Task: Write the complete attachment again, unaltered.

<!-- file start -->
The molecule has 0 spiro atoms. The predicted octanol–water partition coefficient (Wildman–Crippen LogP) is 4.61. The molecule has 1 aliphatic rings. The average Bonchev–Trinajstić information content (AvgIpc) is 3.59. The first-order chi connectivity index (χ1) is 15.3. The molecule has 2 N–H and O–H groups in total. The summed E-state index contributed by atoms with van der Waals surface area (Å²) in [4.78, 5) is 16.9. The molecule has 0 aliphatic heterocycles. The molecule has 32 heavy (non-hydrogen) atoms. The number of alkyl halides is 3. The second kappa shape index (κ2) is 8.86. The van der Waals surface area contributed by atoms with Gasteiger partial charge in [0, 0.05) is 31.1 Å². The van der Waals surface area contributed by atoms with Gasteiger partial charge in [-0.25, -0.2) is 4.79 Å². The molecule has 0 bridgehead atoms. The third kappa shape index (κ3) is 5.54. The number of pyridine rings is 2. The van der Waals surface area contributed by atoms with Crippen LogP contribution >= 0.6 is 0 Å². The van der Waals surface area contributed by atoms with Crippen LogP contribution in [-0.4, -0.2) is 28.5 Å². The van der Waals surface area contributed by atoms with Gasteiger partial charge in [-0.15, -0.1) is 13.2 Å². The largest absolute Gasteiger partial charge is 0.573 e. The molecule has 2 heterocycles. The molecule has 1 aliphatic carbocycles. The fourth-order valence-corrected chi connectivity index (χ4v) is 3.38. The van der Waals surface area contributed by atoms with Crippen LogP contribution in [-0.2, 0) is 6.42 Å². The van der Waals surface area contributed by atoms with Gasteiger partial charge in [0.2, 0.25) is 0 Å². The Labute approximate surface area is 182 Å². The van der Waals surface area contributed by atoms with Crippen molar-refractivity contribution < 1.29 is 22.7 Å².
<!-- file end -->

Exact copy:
The molecule has 0 spiro atoms. The predicted octanol–water partition coefficient (Wildman–Crippen LogP) is 4.61. The molecule has 1 aliphatic rings. The average Bonchev–Trinajstić information content (AvgIpc) is 3.59. The first-order chi connectivity index (χ1) is 15.3. The molecule has 2 N–H and O–H groups in total. The summed E-state index contributed by atoms with van der Waals surface area (Å²) in [4.78, 5) is 16.9. The molecule has 0 aliphatic heterocycles. The molecule has 32 heavy (non-hydrogen) atoms. The number of alkyl halides is 3. The second kappa shape index (κ2) is 8.86. The van der Waals surface area contributed by atoms with Gasteiger partial charge in [0, 0.05) is 31.1 Å². The van der Waals surface area contributed by atoms with Gasteiger partial charge in [-0.25, -0.2) is 4.79 Å². The molecule has 0 bridgehead atoms. The third kappa shape index (κ3) is 5.54. The number of pyridine rings is 2. The van der Waals surface area contributed by atoms with Crippen LogP contribution >= 0.6 is 0 Å². The van der Waals surface area contributed by atoms with Crippen LogP contribution in [-0.4, -0.2) is 28.5 Å². The van der Waals surface area contributed by atoms with Gasteiger partial charge in [-0.15, -0.1) is 13.2 Å². The largest absolute Gasteiger partial charge is 0.573 e. The molecule has 2 heterocycles. The molecule has 1 aliphatic carbocycles. The fourth-order valence-corrected chi connectivity index (χ4v) is 3.38. The van der Waals surface area contributed by atoms with Crippen LogP contribution in [-0.2, 0) is 6.42 Å². The van der Waals surface area contributed by atoms with Gasteiger partial charge in [0.2, 0.25) is 0 Å². The Labute approximate surface area is 182 Å². The van der Waals surface area contributed by atoms with Crippen molar-refractivity contribution < 1.29 is 22.7 Å².